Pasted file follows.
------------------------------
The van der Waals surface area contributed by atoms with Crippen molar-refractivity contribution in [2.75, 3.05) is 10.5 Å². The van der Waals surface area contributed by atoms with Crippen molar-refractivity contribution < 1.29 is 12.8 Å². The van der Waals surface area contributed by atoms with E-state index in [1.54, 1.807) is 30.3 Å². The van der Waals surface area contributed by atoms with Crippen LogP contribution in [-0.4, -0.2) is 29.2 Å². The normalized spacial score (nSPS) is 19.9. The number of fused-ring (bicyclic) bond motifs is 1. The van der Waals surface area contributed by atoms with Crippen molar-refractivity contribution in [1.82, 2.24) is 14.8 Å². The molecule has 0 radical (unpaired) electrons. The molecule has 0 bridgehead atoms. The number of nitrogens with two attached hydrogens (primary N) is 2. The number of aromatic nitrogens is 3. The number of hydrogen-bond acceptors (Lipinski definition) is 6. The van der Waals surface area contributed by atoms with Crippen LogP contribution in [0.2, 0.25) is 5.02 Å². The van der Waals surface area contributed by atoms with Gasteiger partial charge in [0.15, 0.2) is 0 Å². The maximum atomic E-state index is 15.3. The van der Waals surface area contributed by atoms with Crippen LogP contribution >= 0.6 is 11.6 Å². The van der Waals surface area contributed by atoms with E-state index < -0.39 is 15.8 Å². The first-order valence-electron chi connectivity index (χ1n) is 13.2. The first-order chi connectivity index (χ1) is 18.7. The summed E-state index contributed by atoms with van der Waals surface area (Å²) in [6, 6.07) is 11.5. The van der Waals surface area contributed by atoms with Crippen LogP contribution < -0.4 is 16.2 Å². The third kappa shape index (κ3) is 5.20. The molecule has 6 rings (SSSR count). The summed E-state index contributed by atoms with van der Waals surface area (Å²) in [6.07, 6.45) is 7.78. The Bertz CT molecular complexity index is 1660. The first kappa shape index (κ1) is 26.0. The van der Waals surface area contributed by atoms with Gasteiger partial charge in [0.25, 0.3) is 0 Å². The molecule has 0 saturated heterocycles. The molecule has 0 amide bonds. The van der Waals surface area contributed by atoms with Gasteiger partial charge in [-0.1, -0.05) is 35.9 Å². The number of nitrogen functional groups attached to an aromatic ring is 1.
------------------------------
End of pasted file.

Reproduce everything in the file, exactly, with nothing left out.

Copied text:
The van der Waals surface area contributed by atoms with Crippen molar-refractivity contribution in [2.75, 3.05) is 10.5 Å². The van der Waals surface area contributed by atoms with Crippen molar-refractivity contribution < 1.29 is 12.8 Å². The van der Waals surface area contributed by atoms with E-state index in [1.54, 1.807) is 30.3 Å². The van der Waals surface area contributed by atoms with Crippen LogP contribution in [-0.4, -0.2) is 29.2 Å². The normalized spacial score (nSPS) is 19.9. The number of fused-ring (bicyclic) bond motifs is 1. The van der Waals surface area contributed by atoms with Crippen molar-refractivity contribution in [1.82, 2.24) is 14.8 Å². The molecule has 0 radical (unpaired) electrons. The molecule has 0 bridgehead atoms. The number of nitrogens with two attached hydrogens (primary N) is 2. The number of aromatic nitrogens is 3. The number of hydrogen-bond acceptors (Lipinski definition) is 6. The van der Waals surface area contributed by atoms with Crippen LogP contribution in [0.2, 0.25) is 5.02 Å². The van der Waals surface area contributed by atoms with Gasteiger partial charge in [0.15, 0.2) is 0 Å². The maximum atomic E-state index is 15.3. The van der Waals surface area contributed by atoms with Crippen LogP contribution >= 0.6 is 11.6 Å². The van der Waals surface area contributed by atoms with E-state index < -0.39 is 15.8 Å². The first-order valence-electron chi connectivity index (χ1n) is 13.2. The first-order chi connectivity index (χ1) is 18.7. The summed E-state index contributed by atoms with van der Waals surface area (Å²) in [6, 6.07) is 11.5. The van der Waals surface area contributed by atoms with Crippen LogP contribution < -0.4 is 16.2 Å². The third kappa shape index (κ3) is 5.20. The molecule has 6 rings (SSSR count). The summed E-state index contributed by atoms with van der Waals surface area (Å²) in [6.07, 6.45) is 7.78. The Bertz CT molecular complexity index is 1660. The first kappa shape index (κ1) is 26.0. The van der Waals surface area contributed by atoms with Gasteiger partial charge in [0.25, 0.3) is 0 Å². The molecule has 0 saturated heterocycles. The molecule has 0 amide bonds. The van der Waals surface area contributed by atoms with Gasteiger partial charge in [-0.1, -0.05) is 35.9 Å². The number of nitrogen functional groups attached to an aromatic ring is 1.